So yes, people with mental illness do experience dark thoughts. People without a diagnosable mental illness experience them, too. You know, those weird intrusive thoughts like “What if I had sex with a dog?” or “What if I just drove my car into the median?” What’s imperative in this is understanding the context of such “dark thoughts,” which will help determine what is OCD—or mental illness—and what is not.

Intrusive thoughts are the nature of being human. OCD or not, we all experience them at one time or another. The difference is that those with OCD have a brain that is wired differently. Their intrusive thoughts stick and they become obsessions because they are so opposite to what the person actually values.

There is something called “harm OCD,” which is a nickname for a theme of OCD to describe people who have fears about harming others or themselves. Someone with this OCD theme would probably not come close to stepping foot in a gun range. A gun is probably the last thing they would want to touch. They would not pull up a video of a mass shooting and show it to their date with fascination. They would not write threatening letters to place on their ex-girlfriend’s car.

What someone with “harm OCD” would do is compulsively avoid anything and everything that has to do with the content of their thoughts in an attempt to make sure that a dreaded event does not become reality. They might lock away the knives at night for fear that they would unknowingly get them in their sleep, avoid spending time with their partner, etc. It’s highly irrational, but the person with OCD will do anything to prevent a dreaded outcome.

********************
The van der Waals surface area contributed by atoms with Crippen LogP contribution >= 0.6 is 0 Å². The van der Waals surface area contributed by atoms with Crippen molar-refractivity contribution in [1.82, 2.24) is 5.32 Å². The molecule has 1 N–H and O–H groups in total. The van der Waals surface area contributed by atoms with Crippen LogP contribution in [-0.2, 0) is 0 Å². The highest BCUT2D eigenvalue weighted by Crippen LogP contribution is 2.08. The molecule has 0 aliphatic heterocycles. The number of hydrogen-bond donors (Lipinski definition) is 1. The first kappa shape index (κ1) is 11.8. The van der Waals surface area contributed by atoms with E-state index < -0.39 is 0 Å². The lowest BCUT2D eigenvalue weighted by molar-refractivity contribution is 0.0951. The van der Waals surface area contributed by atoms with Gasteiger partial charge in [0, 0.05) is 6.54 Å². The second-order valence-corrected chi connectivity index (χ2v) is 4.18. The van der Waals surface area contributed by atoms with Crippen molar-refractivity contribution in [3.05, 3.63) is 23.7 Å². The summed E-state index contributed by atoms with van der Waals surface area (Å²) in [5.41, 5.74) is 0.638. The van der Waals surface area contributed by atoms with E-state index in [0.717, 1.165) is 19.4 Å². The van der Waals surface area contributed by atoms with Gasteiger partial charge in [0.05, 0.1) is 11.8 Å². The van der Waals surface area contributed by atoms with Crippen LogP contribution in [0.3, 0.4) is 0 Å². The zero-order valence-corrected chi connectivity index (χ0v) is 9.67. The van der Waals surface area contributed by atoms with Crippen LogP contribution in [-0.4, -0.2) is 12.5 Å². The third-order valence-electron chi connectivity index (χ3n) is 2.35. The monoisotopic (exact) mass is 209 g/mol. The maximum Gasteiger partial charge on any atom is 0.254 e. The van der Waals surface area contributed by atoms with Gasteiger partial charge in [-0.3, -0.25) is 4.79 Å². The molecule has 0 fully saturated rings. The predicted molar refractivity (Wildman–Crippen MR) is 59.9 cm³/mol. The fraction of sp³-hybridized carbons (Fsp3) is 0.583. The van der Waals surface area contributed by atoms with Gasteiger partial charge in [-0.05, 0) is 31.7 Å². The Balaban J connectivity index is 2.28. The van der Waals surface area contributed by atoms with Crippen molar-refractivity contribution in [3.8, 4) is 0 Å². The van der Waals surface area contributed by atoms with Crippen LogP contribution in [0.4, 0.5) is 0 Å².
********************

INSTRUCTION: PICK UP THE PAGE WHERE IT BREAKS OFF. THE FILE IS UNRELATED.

The treatment for OCD is Exposure & Response Prevention (ERP), which involves exposing the client to their fears without them responding compulsively. Clients learn to tolerate uncomfortable thoughts, feelings, and urges and begin to understand that thoughts, feelings, and urges are not facts. Just because we have thoughts does not make them true. Just because we have anxiety does not mean we are in danger. Just because we experience impulses or urges does not mean that we will act on them. OCD therapists commonly have their clients with the harm theme hold a knife to their neck, as part of the Exposure & Response Prevention (ERP) treatment, and they are not afraid that their client is going to act. That’s how much they trust their clients and understand what OCD is.

Now that we understand what OCD is, we can truly understand how detrimental the ex-girlfriend’s OCD implication is.